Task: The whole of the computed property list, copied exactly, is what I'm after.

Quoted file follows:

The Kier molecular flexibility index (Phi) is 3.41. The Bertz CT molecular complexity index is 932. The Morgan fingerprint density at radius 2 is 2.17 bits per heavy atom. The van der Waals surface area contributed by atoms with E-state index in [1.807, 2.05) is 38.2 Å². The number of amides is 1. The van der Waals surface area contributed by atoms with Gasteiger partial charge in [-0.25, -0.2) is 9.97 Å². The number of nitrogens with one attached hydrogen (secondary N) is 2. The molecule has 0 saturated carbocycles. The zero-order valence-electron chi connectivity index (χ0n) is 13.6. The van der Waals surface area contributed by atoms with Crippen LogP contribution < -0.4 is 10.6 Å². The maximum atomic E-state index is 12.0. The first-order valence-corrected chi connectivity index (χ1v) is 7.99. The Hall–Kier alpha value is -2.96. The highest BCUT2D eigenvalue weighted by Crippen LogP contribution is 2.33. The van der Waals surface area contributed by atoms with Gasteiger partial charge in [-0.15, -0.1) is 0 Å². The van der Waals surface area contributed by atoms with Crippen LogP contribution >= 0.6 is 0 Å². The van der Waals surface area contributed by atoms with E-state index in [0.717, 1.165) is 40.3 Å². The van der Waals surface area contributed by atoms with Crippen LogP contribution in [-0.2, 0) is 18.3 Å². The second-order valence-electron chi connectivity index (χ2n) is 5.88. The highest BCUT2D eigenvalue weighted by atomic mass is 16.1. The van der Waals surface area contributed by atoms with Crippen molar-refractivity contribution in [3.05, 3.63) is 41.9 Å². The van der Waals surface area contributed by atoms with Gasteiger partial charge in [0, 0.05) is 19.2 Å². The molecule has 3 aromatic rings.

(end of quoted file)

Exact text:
The Kier molecular flexibility index (Phi) is 3.41. The Bertz CT molecular complexity index is 932. The Morgan fingerprint density at radius 2 is 2.17 bits per heavy atom. The van der Waals surface area contributed by atoms with E-state index in [1.807, 2.05) is 38.2 Å². The number of amides is 1. The van der Waals surface area contributed by atoms with Gasteiger partial charge in [-0.25, -0.2) is 9.97 Å². The number of nitrogens with one attached hydrogen (secondary N) is 2. The molecule has 0 saturated carbocycles. The zero-order valence-electron chi connectivity index (χ0n) is 13.6. The van der Waals surface area contributed by atoms with Crippen LogP contribution < -0.4 is 10.6 Å². The maximum atomic E-state index is 12.0. The first-order valence-corrected chi connectivity index (χ1v) is 7.99. The Hall–Kier alpha value is -2.96. The highest BCUT2D eigenvalue weighted by Crippen LogP contribution is 2.33. The van der Waals surface area contributed by atoms with Gasteiger partial charge in [-0.15, -0.1) is 0 Å². The van der Waals surface area contributed by atoms with Crippen LogP contribution >= 0.6 is 0 Å². The van der Waals surface area contributed by atoms with E-state index in [0.717, 1.165) is 40.3 Å². The van der Waals surface area contributed by atoms with Crippen LogP contribution in [-0.2, 0) is 18.3 Å². The second-order valence-electron chi connectivity index (χ2n) is 5.88. The highest BCUT2D eigenvalue weighted by atomic mass is 16.1. The van der Waals surface area contributed by atoms with Crippen molar-refractivity contribution in [3.05, 3.63) is 41.9 Å². The van der Waals surface area contributed by atoms with Gasteiger partial charge in [0, 0.05) is 19.2 Å². The molecule has 3 aromatic rings.